When the purple plastic box of goodness that was the Nintendo Gamecube launched, the pick of the dozen launch titles was Luigi’s Mansion. An extremely playable spook-’em- up that saw a jumpy Luigi stalking in the shadows of a haunted house – all too apt a premise, with our man in green having spent almost his entire career hiding modestly behind his superstar brother’s back.

Looking back, it’s probably fair to say those old enough to remember the heady days of 2002 still hold the original in high regard. Although perhaps on the brief side, it was full of Nintendo’s trademark charm and inventiveness, and filled a niche in the market while gamers waited for their full-fat Mario hit.

In the intervening years, the game’s supernatural location has been kept from dereliction, utilised in various Mario Kart sequels, party games and sporting spin-offs, even recently making an appearance in the Wii U’s Nintendo Land.

Not until now, however, has Luigi returned, ghost vacuum in hand and still quivering at the prospect of exorcising malicious Boo’s from abandoned abodes. We find our hero in Evershade Valley, where returning gadgetmeister Professor E. Gadd now studies the friendly spectral residents.

However, the Dark Moon that hangs in the sky above the area is inexplicably shattered, causing the ghosts to suddenly become hostile. Luigi is tapped up by E. Gadd to locate the pieces of said Dark Moon, scattered around five different mansions, in the hope of restoring peace in the valley, as the old gospel song goes…

At first gameplay seems broadly similar to the original. The flashlight is required to stun ghosts before you can suck them up Venkmann-style with your Poltergust 5000 (upgraded from the original’s 3000). Frequently inventive, the denizens of the mansions can use props to liven up their attacks as the game goes on – certain spooks might sport sunglasses to protect them from the light, so must be dispossessed of eyewear before they become vulnerable.

The 3DS utilises the internal gyroscope to aim, or if you prefer you can control it manually, making up for the lack of the second analogue stick. Sucking up scenery, spooks and shiny stones is excellent fun, and once you get the hang of pulling backwards to speed the capture of ghosts, it soon becomes second nature to take on several at a time.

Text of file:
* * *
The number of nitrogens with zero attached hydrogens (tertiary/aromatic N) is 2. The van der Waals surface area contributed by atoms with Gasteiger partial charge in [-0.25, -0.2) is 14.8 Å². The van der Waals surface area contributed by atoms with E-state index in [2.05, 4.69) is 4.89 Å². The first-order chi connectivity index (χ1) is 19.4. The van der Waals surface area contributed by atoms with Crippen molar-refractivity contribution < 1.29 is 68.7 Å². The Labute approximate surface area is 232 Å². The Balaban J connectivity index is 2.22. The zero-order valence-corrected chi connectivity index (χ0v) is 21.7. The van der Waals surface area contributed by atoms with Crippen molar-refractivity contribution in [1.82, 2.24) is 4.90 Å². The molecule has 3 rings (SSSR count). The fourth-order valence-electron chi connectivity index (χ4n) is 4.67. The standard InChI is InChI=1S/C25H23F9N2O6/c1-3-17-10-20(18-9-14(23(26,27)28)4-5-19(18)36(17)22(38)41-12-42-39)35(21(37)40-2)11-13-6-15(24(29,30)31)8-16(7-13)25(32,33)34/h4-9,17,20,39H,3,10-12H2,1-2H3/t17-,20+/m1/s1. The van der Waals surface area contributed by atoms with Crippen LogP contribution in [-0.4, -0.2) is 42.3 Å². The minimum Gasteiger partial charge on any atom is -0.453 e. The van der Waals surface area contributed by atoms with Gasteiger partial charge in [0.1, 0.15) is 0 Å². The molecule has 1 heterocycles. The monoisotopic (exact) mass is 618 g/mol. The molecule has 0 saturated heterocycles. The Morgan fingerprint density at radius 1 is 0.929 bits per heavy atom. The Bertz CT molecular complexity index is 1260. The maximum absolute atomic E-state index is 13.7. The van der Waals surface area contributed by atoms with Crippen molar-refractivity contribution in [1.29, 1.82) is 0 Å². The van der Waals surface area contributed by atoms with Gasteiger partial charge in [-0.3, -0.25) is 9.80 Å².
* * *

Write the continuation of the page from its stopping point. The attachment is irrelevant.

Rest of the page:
Prof. E. Gadd kindly supplies different heads for the Poltergust, the key accessory being the Dark Light, in that it allows Luigi to scan for hidden objects. Further upgrades to his pimped-out hoover are unlockable via coin collection, so despite his timid demeanour Luigi can soon adapt to bigger beasties as he delves deeper into the various mansions.

Each particular mansion has a set of several tasks to complete, Nintendo gradually revealing new areas with consistently charming results. Anything you notice the first time through has potential to come in handy a few levels down the line, even if you’re not immediately sure of its purpose. Collectables and achievement checklists liven up repeat visits.

The biggest barriers to our part time plumber’s progress are the puzzles, which take on some interesting forms and form a larger part of proceedings this time round. Some neat conundrums involve setting fire to spiderwebs in a variety of ways in order to free your route around Gloomy Mansion, or manipulating the water levels in the botanical garden gone wrong that is Haunted Towers.

Luigi is as compelling a character as ever, his voiceover being particularly entertaining as he hums along with the spooky tones of the soundtrack, whimpering, shaking and cowering like a true everyman. His wide range of animations superbly conveys the fear coursing through his dungarees.

Luigi’s Mansion 2 is a lovely looking game, the 3D being used to excellent effect – peering through cracks in walls to spy the contents of locked rooms piques your curiosity perfectly, and the depth apparent when in the garden of a mansion (enabling you to see all the way back into the house through an open window) is phenomenal. Obscuring and revealing as the game sees fit, it’s a very powerful tool in orientation and very much integrated into proceedings.

Interestingly, the original was supposed to include a stereoscopic 3D mode, but due to the low take-up of 3D televisions at the time the option was shelved. How neat and tidy to see the game finally make its way to the next dimension – in the 3DS Luigi’s Mansion has finally found it’s spiritual home.

Score: 5/5

Format: 3DS
Price: £39.99
Developer: Nintendo
Publisher: Nintendo